Usually a peek into the future involves a trip to Cape Canaveral, conversations in an MIT classroom, or a TED Talk. Yesterday I got a glimpse of the future just by walking down the street. And you can, too.
Sony relocated its New York City headquarters in February to a new location opposite Madison Square Park in the 20s (where the burger barons first opened up the Shake Shack – drool). On Thursday, the consumer electronics powerhouse will open the doors on a new feature of the building called Sony Square NYC: It’s a ground-level look at Sony’s latest arsenal of gadgets, and a window into some things the company is planning for the future.
Sony calls it a “brand experience showroom,” but it’s really more than that, explains Steven Fuld, senior VP of marketing for Sony.
We’re frankly looking for a lot of consumer feedback on what we’re doing, what they think, and how we can improve things
“There are definitely products that are on the market today, and there are plenty of products that are in innovation mode that are not quite ready to release,” he told me. “And we’re frankly looking for a lot of consumer feedback on what we’re doing, what they think, and how we can improve things.”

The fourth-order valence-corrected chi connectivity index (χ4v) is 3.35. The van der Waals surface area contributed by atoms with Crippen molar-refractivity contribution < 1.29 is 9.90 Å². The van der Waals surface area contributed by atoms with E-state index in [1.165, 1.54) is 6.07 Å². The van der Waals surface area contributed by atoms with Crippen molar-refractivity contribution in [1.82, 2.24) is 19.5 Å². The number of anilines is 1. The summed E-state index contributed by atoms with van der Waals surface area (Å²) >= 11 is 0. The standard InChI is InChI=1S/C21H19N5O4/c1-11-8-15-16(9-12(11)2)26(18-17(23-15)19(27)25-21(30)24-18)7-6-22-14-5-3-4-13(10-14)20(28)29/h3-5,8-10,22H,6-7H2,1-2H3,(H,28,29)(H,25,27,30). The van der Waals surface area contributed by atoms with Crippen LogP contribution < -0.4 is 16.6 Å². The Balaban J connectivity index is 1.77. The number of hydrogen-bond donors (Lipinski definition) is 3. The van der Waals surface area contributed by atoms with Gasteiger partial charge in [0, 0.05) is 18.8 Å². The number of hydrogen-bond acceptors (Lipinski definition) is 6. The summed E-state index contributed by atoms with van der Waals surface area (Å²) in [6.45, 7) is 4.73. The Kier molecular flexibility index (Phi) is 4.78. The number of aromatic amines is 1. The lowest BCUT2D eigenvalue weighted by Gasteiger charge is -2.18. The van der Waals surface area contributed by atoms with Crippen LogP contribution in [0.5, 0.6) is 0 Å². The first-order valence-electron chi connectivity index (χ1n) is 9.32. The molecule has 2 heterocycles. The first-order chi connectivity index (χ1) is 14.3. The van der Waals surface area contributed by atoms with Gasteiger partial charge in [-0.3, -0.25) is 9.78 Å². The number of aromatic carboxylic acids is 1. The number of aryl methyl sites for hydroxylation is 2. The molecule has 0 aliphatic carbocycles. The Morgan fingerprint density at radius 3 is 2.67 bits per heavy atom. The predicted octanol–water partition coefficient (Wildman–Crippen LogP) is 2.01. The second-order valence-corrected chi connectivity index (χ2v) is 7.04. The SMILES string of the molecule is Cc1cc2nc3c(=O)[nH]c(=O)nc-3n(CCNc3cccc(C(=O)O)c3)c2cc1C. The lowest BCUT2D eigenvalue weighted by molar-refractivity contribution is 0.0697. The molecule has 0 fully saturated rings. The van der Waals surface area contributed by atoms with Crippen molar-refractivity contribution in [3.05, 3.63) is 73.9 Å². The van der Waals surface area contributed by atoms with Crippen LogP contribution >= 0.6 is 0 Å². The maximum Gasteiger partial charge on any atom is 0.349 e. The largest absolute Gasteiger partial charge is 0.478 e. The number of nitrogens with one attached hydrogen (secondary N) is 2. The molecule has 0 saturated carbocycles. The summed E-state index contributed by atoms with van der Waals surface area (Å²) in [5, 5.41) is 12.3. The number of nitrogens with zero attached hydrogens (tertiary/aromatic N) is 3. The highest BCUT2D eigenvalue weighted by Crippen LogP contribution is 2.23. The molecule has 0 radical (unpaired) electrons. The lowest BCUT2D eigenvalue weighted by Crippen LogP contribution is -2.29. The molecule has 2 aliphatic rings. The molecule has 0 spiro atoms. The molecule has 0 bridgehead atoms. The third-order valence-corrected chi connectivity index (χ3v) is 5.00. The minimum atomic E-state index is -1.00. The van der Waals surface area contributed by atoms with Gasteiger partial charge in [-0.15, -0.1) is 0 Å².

The facility is designed to be easily transformable, Fuld says. Movable panels at the back are currently holding an exhibit of artwork shot on Sony cameras, meant to inspire consumers with what they might do. Hidden beneath the panels, an array of flat screen monitors display upcoming Sony movies, video games, music videos, or other media.
At present, the front of the space holds a neat exhibit bridging concept gear, learning, and innovation. For example, a voice-activated, neck-wearable music player from Sony’s Future Lab Program dubbed Concept N projects a cone of audio around the head when worn and includes a voice-activated camera. Sony introduced it at Wearable World Congress in May. You can’t buy it yet, but you can walk into the store and try it for yourself.
A second installation is meant to showcase the potential of the Internet of Things. A series of tags can be connected via a simple drag-and-drop interface on a tablet to do stuff. Simple stuff: Take a picture, control a light, play a sound, connect a device, and so on. But the ease with which it can be reassembled and reprogrammed is quite impressive. Sony calls the project Mesh.
The Square is meant to showcase current stuff too, of course. The art is meant as a reminder that it’s what you can do with any gadget that really counts. Photographers can even rent a drool-worthy collection of cameras and lenses for day use. Given what the artists are capable of, and given the best lenses Sony has to offer, what can you do?
“We wanted to give customers a chance to … play with products, to sometimes take products out into beautiful Madison Square Park across the street and try them out,” Fuld told us.
Gamers can test out the forthcoming PlayStation VR as well; I played The London Heist for a few minutes and was blown away by the immersive experience (and so were the evil doers I took out).
With gadgets for dads, grads, and everyone in between, the Sony Square is sure to impress. Check it out at 25 Madison Avenue in New York City.